As an update to this post,
Ben Bernanke has sent a letter to the Senate Banking Committee
defending himself against news reports from last week. Some of the defense deals with various double counting in the reports, which seemed obvious. Here is an interesting part at the end:
Most of the Federal Reserve's lending facilities were priced at a penalty over normal market rates ...
The Bloomberg story
During the crisis, Fed loans were among the cheapest around, with funding available for as low as 0.01 percent in December 2008...
Of course, those two statements can both be true.
I don't know where the 0.01% number came from, but there was no TAF lending at this rate. The lowest rate at the TAF was 0.20%, and in all but one auction the rate was 0.25% or higher. The results from each auction are available in an Excel file at:ReplyDelete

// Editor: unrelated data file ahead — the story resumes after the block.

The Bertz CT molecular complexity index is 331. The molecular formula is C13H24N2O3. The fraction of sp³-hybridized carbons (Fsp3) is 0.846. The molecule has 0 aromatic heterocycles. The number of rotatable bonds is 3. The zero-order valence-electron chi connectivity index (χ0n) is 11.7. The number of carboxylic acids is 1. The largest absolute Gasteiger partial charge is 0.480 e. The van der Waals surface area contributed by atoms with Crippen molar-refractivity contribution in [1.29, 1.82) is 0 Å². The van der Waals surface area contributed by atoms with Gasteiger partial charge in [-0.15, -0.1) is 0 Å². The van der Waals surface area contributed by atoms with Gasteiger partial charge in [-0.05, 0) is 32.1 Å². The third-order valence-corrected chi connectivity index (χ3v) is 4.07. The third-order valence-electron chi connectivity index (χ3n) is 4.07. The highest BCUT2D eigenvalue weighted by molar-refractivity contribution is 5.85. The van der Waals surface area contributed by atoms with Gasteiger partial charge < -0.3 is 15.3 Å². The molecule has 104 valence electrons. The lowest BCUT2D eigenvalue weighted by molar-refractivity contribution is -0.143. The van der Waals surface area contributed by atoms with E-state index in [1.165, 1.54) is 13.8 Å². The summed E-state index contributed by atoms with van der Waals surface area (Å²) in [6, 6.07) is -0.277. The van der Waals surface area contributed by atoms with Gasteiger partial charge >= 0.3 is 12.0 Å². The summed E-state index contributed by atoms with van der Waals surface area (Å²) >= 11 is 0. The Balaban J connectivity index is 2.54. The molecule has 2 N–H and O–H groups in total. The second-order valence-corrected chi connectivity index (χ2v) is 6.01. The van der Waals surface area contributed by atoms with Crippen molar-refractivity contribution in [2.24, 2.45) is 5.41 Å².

I would guess the 0.01% number corresponds to something like that TSLF Options Program, where institutions could bid for the option to borrow securities in the future, and was not a true lending rate.
Excellent. The 0.20% loans are all on the same day, January 2, 2009. What happened then. Otherwise, after that, they are consistently all at 0.25%, just as arbitrage would tell you. No stigma premium. Looks like that Bloomberg article was mostly nonsense.ReplyDelete
When can we expect the professor of righteous indignation to recognize that this lending was done at a penalty rate?ReplyDelete